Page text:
Through the years, I've come to have a very deep love for just about everything Pink Floyd have done. And only in my wildest dreams did I think I could actually see a proper performance of The Wall, until this year when Roger Waters (the primary song writer for Pink Floyd and the man whom The Wall is largely based on) decided to do a world tour with exactly that. Roger Waters (and the rest of Pink Floyd for that matter) have a history of really taking care of their real fans. So I was pleased to find out that Roger had set up a lottery on his website for fans to get first chance at the best seats for the whole tour. I thought that was a nice touch, which I had more admiration for when I found out that on top of the lottery itself, there were also additional measures put in place to ensure that scalpers would not benefit from even entering the lottery.

It's through these measures that I was awarded front row, center at face value of the tickets to an event I'd only dreamed I'd ever get to see since the age of 11. Needless to say, the months leading up to the show were killing me with anticipation. Our very own Mike D saw the show a little over a month ago and was blown away. I checked, re-checked and triple checked fan forums daily for any bit of info, pictures, audio or video I could find. Seeing as I was going to be sitting so close to the stage, I was anxious to see a lot of the visuals I might not get the chance to in being so close. In doing so however, I caused myself to wonder in the last days leading up to the show; had I over done it? Waiting since 11, getting amazing seats, checking out every form of media I could, talking to everyone I know about it... had I some how built the show up so much that when I finally saw it I could only be let down? The answer in a word is, no.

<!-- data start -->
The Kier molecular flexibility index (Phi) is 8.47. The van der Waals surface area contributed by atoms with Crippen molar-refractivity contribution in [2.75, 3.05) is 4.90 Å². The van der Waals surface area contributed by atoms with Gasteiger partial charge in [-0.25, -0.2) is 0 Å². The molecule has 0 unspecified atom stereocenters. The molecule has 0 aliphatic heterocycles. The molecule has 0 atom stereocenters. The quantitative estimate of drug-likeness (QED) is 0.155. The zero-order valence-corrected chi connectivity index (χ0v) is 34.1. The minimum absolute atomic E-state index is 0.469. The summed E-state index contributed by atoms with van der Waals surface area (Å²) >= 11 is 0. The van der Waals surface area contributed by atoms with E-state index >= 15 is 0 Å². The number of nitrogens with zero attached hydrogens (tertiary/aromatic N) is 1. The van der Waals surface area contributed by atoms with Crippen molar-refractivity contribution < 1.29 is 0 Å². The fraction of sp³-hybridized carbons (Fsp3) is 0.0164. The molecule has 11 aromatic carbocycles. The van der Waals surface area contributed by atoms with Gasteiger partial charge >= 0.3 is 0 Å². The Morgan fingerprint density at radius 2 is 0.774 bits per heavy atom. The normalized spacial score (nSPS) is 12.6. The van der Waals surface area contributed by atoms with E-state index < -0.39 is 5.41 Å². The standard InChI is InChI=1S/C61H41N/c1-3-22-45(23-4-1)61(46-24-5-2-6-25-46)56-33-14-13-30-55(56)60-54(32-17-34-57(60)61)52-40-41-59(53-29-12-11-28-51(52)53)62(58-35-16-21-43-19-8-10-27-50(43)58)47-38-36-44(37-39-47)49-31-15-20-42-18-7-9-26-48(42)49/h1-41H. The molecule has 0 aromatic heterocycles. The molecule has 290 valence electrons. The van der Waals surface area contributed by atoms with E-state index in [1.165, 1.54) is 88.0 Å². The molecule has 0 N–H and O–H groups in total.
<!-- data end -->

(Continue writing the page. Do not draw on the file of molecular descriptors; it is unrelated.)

In the final days before the show, I was lucky enough to stumble upon a great Pink Floyd forum called A Fleeting Glimpse (www.pinkfloydz.com - Brain Damage's sister site). I was invited to a pre-party over in the Plymouth area on show day. I also found out that a fellow blogger I'd been following (simonwimpenny.blogspot.com) would be at the pre-party. He is in the very fortunate position of touring with the production this year and has posted some very insightful thoughts about the shows and goings on around them. So I was anxious to meet all these nice folks from the forum along with Simon.

Our group started our day by heading to the pre-party and it was just fantastic to hang out and chew the fat with so many other people that were as excited to see the show as we were.